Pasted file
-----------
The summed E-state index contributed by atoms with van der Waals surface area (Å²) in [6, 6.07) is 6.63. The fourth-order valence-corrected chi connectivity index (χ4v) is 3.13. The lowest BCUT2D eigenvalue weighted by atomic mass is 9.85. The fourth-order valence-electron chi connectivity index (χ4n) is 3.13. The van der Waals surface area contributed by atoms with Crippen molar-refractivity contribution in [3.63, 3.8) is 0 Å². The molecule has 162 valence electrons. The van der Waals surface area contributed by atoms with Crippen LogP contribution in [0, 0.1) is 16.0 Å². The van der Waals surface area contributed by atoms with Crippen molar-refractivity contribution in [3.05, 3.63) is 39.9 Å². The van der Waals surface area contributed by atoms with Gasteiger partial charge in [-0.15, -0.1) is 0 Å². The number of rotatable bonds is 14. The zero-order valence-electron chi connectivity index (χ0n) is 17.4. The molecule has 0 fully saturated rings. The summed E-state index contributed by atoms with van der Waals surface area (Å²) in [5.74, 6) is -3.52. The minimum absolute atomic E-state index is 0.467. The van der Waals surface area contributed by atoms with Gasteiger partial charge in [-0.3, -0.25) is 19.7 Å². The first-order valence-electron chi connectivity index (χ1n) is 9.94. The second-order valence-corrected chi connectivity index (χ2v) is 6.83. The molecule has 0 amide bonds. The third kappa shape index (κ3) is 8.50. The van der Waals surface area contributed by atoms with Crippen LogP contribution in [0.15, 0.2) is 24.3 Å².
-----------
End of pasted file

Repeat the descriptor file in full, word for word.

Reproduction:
The summed E-state index contributed by atoms with van der Waals surface area (Å²) in [6, 6.07) is 6.63. The fourth-order valence-corrected chi connectivity index (χ4v) is 3.13. The lowest BCUT2D eigenvalue weighted by atomic mass is 9.85. The fourth-order valence-electron chi connectivity index (χ4n) is 3.13. The van der Waals surface area contributed by atoms with Crippen molar-refractivity contribution in [3.63, 3.8) is 0 Å². The molecule has 162 valence electrons. The van der Waals surface area contributed by atoms with Crippen LogP contribution in [0, 0.1) is 16.0 Å². The van der Waals surface area contributed by atoms with Crippen molar-refractivity contribution in [3.05, 3.63) is 39.9 Å². The van der Waals surface area contributed by atoms with Gasteiger partial charge in [-0.15, -0.1) is 0 Å². The number of rotatable bonds is 14. The zero-order valence-electron chi connectivity index (χ0n) is 17.4. The molecule has 0 fully saturated rings. The summed E-state index contributed by atoms with van der Waals surface area (Å²) in [5.74, 6) is -3.52. The minimum absolute atomic E-state index is 0.467. The van der Waals surface area contributed by atoms with Gasteiger partial charge in [-0.3, -0.25) is 19.7 Å². The first-order valence-electron chi connectivity index (χ1n) is 9.94. The second-order valence-corrected chi connectivity index (χ2v) is 6.83. The molecule has 0 amide bonds. The third kappa shape index (κ3) is 8.50. The van der Waals surface area contributed by atoms with Crippen LogP contribution in [0.15, 0.2) is 24.3 Å².